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THE EPISTLE OF PAUL THE APOSTLE TO THE HEBREWS - Chapter 10 - Verse 4

Verse 4. For it is not possible that the blood of bulls and of goats should take away sins. The reference here is to the sacrifices which were made on the great day of the atonement, for on that day the blood of bulls and of goats alone was offered. See Barnes "Heb 9:7".

Paul here means to say, doubtless, that it was not possible that the blood of those animals should make a complete expiation so as to purify the conscience, and so as to save the sinner from deserved wrath. According to the Divine arrangement, expiation was made by those sacrifices for offences of various kinds against the ritual law of Moses, and pardon for such offences was thus obtained. But the meaning here is, that there was no efficacy in the blood of a mere animal to wash away a moral offence. It could not repair the law; it could not do anything to maintain the justice of God; it had no efficacy to make the heart pure. The mere shedding of the blood of an animal never could make the soul pure. This the apostle states as a truth which must be admitted at once as indisputable; and yet it is probable that many of the Jews had imbibed the opinion that there was such efficacy in blood shed according to the Divine direction, as to remove all stains of guilt from the soul. See Barnes "Heb 9:9,10".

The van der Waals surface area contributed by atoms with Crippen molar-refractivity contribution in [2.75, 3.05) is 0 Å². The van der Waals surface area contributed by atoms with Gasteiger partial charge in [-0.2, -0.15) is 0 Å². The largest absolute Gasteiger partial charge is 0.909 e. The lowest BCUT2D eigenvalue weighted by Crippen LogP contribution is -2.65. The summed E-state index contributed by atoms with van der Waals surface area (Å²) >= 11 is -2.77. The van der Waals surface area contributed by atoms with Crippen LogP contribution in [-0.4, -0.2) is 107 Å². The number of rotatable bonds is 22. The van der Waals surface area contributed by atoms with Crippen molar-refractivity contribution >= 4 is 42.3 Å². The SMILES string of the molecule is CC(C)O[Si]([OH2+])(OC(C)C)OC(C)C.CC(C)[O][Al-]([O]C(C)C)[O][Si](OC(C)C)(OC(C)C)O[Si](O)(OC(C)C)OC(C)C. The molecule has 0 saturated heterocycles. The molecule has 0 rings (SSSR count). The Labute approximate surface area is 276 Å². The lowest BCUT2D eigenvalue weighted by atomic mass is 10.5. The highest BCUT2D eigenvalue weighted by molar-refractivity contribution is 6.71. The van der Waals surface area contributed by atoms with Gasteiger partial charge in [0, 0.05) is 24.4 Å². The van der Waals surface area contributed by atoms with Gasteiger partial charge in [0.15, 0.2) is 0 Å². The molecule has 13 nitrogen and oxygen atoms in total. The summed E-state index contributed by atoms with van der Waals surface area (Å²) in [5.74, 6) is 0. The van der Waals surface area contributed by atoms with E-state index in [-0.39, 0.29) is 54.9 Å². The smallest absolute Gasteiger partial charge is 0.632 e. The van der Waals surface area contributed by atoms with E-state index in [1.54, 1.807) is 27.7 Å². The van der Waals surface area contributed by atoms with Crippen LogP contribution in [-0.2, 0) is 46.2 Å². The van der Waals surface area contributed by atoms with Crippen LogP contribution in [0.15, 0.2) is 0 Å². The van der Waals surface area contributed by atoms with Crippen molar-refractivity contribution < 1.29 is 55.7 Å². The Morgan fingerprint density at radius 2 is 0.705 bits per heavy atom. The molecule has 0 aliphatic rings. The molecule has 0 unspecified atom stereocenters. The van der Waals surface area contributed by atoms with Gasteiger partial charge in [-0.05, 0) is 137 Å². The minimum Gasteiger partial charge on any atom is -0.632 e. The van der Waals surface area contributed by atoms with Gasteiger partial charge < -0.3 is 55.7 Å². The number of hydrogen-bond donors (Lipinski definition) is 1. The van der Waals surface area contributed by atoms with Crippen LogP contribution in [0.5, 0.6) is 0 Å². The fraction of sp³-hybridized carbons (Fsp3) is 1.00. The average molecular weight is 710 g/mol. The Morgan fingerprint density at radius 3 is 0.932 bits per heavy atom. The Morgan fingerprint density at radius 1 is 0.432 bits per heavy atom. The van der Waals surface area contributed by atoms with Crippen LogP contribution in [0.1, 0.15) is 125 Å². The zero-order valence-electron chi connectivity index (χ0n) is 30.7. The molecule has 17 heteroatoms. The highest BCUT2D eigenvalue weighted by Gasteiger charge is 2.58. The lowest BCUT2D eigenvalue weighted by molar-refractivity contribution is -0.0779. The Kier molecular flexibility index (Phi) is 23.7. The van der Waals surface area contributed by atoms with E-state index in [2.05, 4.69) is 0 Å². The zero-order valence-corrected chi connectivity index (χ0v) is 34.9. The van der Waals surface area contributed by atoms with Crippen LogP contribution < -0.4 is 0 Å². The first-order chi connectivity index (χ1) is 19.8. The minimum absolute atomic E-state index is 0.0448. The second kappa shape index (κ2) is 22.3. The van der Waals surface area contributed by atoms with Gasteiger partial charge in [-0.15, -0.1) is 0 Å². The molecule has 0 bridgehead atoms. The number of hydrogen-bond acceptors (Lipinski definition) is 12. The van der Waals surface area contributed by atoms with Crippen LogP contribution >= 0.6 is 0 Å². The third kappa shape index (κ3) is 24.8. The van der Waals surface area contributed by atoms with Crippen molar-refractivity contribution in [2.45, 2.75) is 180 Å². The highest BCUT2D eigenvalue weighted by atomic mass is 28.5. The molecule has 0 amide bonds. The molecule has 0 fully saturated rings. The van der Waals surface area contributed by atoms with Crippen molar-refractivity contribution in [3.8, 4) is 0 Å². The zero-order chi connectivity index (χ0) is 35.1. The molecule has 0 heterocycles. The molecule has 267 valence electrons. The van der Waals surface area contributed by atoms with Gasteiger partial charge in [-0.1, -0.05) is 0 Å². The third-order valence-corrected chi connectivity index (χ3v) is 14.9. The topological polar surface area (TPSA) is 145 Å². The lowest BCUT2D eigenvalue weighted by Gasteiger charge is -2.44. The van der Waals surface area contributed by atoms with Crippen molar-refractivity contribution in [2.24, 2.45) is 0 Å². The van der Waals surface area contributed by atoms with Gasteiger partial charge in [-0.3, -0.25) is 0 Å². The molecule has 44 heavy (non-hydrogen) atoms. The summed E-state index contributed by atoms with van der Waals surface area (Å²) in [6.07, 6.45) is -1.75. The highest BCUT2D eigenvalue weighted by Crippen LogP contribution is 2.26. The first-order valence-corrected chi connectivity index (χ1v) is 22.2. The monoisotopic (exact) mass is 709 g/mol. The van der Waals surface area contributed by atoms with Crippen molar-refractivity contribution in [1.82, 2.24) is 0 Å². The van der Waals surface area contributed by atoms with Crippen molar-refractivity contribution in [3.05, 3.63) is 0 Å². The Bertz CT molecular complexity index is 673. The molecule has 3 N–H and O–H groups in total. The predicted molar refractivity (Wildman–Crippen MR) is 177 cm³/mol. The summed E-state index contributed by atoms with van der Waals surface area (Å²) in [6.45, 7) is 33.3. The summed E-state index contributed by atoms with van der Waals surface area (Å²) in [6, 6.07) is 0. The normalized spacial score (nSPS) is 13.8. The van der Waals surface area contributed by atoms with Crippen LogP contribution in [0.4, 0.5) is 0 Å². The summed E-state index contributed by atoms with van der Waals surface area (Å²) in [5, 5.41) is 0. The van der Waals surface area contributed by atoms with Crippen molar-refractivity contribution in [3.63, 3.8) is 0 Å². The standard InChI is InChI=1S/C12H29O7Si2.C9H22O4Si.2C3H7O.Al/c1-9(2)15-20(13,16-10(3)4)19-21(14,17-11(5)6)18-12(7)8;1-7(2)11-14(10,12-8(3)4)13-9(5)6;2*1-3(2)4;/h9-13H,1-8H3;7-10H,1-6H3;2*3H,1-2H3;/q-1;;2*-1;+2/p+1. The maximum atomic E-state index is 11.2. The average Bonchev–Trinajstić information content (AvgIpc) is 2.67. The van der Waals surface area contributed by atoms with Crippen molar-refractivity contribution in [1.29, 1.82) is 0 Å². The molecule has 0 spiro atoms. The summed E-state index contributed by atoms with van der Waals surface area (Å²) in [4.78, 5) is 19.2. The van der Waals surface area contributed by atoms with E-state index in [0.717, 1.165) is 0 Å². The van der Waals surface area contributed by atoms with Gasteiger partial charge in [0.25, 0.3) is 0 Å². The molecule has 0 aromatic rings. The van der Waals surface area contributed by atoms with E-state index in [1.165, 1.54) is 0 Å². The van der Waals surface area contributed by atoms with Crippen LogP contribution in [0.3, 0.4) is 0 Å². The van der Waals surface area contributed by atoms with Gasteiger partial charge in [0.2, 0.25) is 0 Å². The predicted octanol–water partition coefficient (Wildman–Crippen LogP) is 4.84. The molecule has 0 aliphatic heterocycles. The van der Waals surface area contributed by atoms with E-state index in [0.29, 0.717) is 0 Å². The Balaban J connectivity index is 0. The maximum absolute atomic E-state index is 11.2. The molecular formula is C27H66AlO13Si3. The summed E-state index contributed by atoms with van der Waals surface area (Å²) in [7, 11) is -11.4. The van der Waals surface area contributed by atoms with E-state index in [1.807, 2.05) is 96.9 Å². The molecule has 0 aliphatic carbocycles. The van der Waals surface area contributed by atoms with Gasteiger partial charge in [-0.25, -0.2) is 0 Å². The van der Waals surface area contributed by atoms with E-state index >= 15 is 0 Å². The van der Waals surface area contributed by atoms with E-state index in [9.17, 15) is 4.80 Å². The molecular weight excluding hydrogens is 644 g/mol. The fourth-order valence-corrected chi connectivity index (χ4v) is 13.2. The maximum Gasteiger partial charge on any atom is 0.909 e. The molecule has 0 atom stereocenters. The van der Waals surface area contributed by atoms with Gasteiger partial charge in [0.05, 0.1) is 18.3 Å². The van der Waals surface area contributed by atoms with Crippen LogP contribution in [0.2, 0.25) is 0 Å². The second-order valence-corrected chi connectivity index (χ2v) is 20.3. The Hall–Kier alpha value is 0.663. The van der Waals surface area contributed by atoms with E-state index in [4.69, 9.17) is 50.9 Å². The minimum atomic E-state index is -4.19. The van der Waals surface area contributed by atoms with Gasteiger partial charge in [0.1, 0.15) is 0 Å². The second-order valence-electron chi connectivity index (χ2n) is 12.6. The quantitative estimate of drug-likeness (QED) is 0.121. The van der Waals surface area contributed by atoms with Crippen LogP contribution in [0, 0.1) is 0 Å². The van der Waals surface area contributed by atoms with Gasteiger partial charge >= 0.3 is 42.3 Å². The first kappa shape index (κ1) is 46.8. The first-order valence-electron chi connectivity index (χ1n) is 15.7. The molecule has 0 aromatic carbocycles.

{b} "sins" Mt 12:31,32

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